Howard looks to rebound from an off year

Ryan Howard never saw a replay of the final pitch he took that

ended the Philadelphia Phillies’ quest for a third straight NL


The memory lingered without any need for visual aid.

”It took me a little while to let it go. I had a sick feeling

in my stomach,” Howard said Friday. ”But I finally got over it

once everything was over and the season was over. It stuck with me

a little bit, but I tried to focus on this year.”

The Phillies were trailing the San Francisco Giants 3-2 in the

bottom of the ninth in Game 6 of the NL championship series. Closer

Brian Wilson had walked two in the inning, putting runners on first

and second when Howard came to the plate with two outs.

Howard worked a full count before he looked at a 90 mph slider

at the knees. Plate umpire Tom Hallion called him out to finish off

the Phillies.

Does Howard still think the pitch was low?

”Doesn’t matter,” Howard said. ”I didn’t watch it. I don’t

really care to see it because you can’t go back and change it. I’m

focused on this year.”

Howard is coming off a down season for him. He hit .276 with 31

homers and 108 RBIs. Those are terrific numbers for many others,

but Howard averaged 50 homers and 143 RBIs from 2006-09.

”It’s funny to me because everybody talks about my power

numbers from last year and how, ‘Oh, Ryan. Your power numbers were

down”’ Howard said. ”I think everybody forgot I was out for a

month, that I was hurt and down for a month because I was right

there on the leader board for home runs and RBIs. As far as that

stuff, I don’t think it was an issue. I got hurt.”

Howard missed three weeks with an ankle injury in August. He was

on pace for 36 homers and 126 RBIs – still below his career

averages – before he got hurt.

Howard entered last season averaging a homer every 12.1 at-bats.

Last year, he went deep once every 17.7. That was his average

before the injury and also for the entire season.

”I think last year I hit the most balls I’ve ever hit that

knuckled for some reason,” Howard said. ”I just wasn’t getting

the backspin for some reason. I would square balls up and they

would just knuckle. You go up there and once you hit the ball, you

can’t control what happens.”

Howard did cut down on his strikeouts. He fanned 157 times,

averaging one whiff per 3.5 at-bats. Coming into the season, he

struck out once every 3.06.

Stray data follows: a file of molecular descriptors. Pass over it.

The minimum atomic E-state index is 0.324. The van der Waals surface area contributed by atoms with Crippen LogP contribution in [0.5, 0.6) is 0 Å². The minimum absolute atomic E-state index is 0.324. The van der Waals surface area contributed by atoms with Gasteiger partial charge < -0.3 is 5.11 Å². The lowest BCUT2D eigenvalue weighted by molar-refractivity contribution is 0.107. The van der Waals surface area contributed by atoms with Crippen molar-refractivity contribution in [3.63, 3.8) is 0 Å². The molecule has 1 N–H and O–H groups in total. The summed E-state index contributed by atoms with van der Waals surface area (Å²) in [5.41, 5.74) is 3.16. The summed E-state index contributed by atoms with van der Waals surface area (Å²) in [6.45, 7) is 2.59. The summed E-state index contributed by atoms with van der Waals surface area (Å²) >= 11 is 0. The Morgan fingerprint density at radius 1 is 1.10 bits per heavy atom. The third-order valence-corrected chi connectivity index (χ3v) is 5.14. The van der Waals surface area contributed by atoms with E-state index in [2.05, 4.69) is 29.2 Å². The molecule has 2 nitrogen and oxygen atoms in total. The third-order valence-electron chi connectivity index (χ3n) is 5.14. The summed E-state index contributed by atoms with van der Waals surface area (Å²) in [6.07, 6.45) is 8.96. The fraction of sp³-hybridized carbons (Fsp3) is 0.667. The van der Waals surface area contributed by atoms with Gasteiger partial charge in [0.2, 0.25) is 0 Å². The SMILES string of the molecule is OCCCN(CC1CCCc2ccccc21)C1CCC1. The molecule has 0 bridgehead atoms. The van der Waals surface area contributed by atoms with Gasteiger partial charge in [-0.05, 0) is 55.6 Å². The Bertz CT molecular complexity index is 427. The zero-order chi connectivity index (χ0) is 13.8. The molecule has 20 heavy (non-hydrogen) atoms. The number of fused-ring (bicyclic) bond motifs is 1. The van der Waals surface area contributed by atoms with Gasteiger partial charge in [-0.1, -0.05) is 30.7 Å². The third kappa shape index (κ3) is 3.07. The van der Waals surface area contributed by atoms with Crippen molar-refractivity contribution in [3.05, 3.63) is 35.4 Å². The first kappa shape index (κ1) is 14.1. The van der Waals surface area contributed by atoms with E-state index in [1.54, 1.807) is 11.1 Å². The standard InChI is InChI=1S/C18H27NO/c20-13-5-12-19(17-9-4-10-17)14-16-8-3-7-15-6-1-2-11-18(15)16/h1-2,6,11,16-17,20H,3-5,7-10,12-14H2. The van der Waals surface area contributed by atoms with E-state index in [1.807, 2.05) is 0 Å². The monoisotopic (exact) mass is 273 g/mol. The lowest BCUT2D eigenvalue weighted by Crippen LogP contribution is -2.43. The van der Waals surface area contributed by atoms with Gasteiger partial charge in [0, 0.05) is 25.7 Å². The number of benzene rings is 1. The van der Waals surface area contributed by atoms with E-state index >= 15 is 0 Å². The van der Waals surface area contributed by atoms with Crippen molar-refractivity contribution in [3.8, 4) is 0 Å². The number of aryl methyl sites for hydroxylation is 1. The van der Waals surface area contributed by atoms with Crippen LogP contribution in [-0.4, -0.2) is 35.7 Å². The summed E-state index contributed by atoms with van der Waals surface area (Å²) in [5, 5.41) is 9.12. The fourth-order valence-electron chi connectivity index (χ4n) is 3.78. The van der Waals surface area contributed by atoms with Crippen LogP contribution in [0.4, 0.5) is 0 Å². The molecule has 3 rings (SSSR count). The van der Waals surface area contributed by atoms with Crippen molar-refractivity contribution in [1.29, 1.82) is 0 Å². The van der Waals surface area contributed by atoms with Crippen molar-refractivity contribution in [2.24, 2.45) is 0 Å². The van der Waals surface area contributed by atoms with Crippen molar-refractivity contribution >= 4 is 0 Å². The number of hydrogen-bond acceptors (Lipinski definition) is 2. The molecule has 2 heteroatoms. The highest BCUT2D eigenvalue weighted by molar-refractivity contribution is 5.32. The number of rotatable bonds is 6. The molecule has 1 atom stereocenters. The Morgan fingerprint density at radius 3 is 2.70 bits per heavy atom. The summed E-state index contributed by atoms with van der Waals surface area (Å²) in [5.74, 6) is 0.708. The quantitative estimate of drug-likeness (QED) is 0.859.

”Obviously you don’t go up there trying to strike out,” Howard

said. ”I didn’t really change my approach too much. It was a

matter of going up there and being a little more patient. That was


Phillies manager Charlie Manuel would gladly take more

strikeouts if it meant more homers and RBIs.

”I don’t even like to look at it that way,” Manuel said. ”I

like for the guy to go up and your focus should be on getting a

good ball to drive, a ball that you like. If his strikeouts are up

and he has 150 RBIs and 45-50 home runs, hell, go ahead and strike

out 300 times then. How many guys in the game knock in 150 runs?

You can count them on this one hand. As a matter of fact, you can

eliminate a couple of fingers.”

Howard is working on standing closer to the plate, something

he’s tried in the past but quickly abandoned. Manuel wants him to

stick with it this time.

”It helps him cover the plate and helps him be able to get to

the ball on the outside part of the plate freely. It puts him

closer to the plate on the ball middle in,” Manuel said. ”If he

stays where he’s at right now, and I’d like to think if things

started going his way and he got real hot, he would never go back

and get back off the plate again.

”Last year when Barry Bonds worked with him, I didn’t mind that

at all because I know how Barry Bonds hit. I thought to myself, the

first thing he’s going to do is move Howard a little closer to the

plate. We just wanted him to get close enough where he doesn’t lose

his balance when the ball’s out away from him.”

Howard has always had tremendous power to the opposite field.

But Manuel says that’s also a product of his stance and how far he

is off the plate. If Howard stands closer, he’ll pull more


”A lot of those balls he’s hitting to left field are kind of

down the middle and inside,” Manuel said. ”The ball’s getting

deep on him and he’s swinging late and he just happens to be strong

enough to hit the ball out that way. But now his good hitting is to

the right of center field to right field. And he won’t have to

really put a real hard 420-foot swing on the ball. I know people

rave about him hitting the ball to left field and hitting home

runs, but his strong field still is from just to the right of

center field to the right-field line.”

Howard is willing to give it a try.

”We’re negotiating. Me and Charlie, we’re talking,” he joked.

”Right now it’s all about getting the feel right. I’ve been

hitting closer to the plate the entire offseason so just kind of

getting a feel for it.”

Howard was the NL Rookie of the Year in 2005 when he had 22

homers and 63 RBIs in just 88 games. He followed that with one of

the best sophomore seasons in history. Howard had 58 homers, 149

RBIs and a .313 average to win the NL MVP award.

Last April, the Phillies gave Howard a deal adding $125 million

over five years through 2016 with an additional club option.

Otherwise, he would’ve entered this season in the final year of a

contract, like Albert Pujols in Howard’s hometown, St. Louis.

”Yeah, it’s definitely cool to have it done,” Howard said.